Forum for Science, Industry and Business

Sponsored by:     3M 
Search our Site:

 

New Dieting Definitions Feed New Dieting Test

24.08.2006
An eating-problem research and support organisation has developed a unique dieting behaviour self-test to help dieters identify their relationships with food and eating.

The free tool to help pinpoint personal eating issues is underpinned by a radical new view of what persistent dieters' lifestyles actually comprise.

Weight-control charity The Weight Foundation's re-evaluation of the nature and extent of dieting springs from its findings to date that many more individuals lead dieting-dominated lives than is commonly recognised.

Detailed interviews with over 500 persistent dieters from several countries has allowed the creation of The Hardcore Dieting Index self-diagnostic questionnaire.

The Manchester UK-based group has developed its own concept of what it calls Hardcore Dieters – people whose lives are dominated by weight-loss, eating and self-image issues. Its new test, which is now underpinned by over 4 years of campaigning for natural weight-control strategies, helps long-term dieters to asess their own potential problem areas.

As well as conducting its own international research, the non-commercial organisation is also informed by a Ph.D project being run at Manchester Metropolitan University by its founder, 46 year old Cambridge social sciences graduate Malcolm Evans.

“Far too many people suffer miserable lives divorced from a relaxed relationship with food and eating. The key to lasting weight control is not permanent dieting but rather holding food only as a necessary tool of life, not its master,” says Evans.

Within the overall notion of Hardcore Dieting are three specific categories. “Swinger Dieting” is the term which is nearest to the classic idea of Yo-Yo Dieting. Evans explains that these are the type of people normally evoked when the term “dieters” is used. In his experience the relationship between losing and gaining can be more erratic and variable, subject to a number of factors – and hence he prefers the looser idea of a Swinger Dieter. Whatever the precise mechanics and what it is called, this kind of physical roller-coaster is also a distressing emotional roller-coaster.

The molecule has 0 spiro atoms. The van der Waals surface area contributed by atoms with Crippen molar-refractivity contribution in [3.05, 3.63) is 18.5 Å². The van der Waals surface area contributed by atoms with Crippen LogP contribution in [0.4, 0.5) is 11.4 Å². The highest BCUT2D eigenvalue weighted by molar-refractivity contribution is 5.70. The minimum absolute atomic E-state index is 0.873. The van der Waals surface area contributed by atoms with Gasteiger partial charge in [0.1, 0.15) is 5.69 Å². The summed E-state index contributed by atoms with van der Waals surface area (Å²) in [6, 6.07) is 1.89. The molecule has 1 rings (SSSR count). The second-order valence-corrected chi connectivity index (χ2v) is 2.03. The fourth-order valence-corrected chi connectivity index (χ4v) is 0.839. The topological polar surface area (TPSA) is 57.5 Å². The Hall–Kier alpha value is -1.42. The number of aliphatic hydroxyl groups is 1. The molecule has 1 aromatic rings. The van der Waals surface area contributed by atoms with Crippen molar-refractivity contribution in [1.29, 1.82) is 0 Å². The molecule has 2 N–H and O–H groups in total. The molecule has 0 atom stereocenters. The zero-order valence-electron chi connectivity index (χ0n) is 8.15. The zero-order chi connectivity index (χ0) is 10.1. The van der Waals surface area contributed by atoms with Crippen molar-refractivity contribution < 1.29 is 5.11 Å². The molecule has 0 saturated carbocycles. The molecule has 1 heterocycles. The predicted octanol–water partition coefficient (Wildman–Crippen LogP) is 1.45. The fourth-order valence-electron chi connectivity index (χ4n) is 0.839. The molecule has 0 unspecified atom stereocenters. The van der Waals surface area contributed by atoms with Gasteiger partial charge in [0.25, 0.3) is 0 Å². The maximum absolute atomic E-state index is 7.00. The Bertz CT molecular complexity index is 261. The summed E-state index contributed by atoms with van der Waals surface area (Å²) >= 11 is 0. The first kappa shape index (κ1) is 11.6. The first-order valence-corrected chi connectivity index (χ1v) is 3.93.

“Flatliner Dieters” are said to live their lives as if just about every day is a mini-Swinger cycle between “good” foods and “bad” foods and between a feeling of overeating and a sense of deprivation. Never really comfortable around food and eating issues, they are so-named for two reasons. Firstly, they may not show the jagged peaks and troughs of dramatically varying weights, tending to remain largely constant by physical size. Secondly, they are often “flatlining” through their lives, having the emotional heart knocked out of them by stormy and distressing relationships with food, eating and dieting. Flatliners tend to suffer in silence, often embarrassed by the lack of control at the centre of their lives. Evans' specific doctoral research is concerned mainly with the cultural and emotional pressures that drag and trap people into dieting lifestyles.

“Lifer Dieting” describes those dieters who never or rarely come off a diet, even though the precise diet may change. Lifers fear that letting go of strict dieting control might spell disaster. Lifers, finds The Weight Foundation, often try to recruit new prisoners to a full-time dieting lifestyle because sharing the misery somehow helps to make sense of it.

Through his extensive work with dieters, Evans has come to recognise the Flatiner ( “messy wavering”) and Lifer (“painful maintaining”) groups and to realize that these sizable numbers of people largely sit outside conventional dieting definitions.

“The Hardcore Dieting Index is both a product of all our research to date and is also continuing to drive fresh research. It will continue to evolve but we think it's value is to empower dieters with self-knowledge about individual behaviors and hence present remedial options. This is intended to be quite the opposite of risking pathologising problem dieters by pinning quasi-medical conditions on them,” concludes Evans.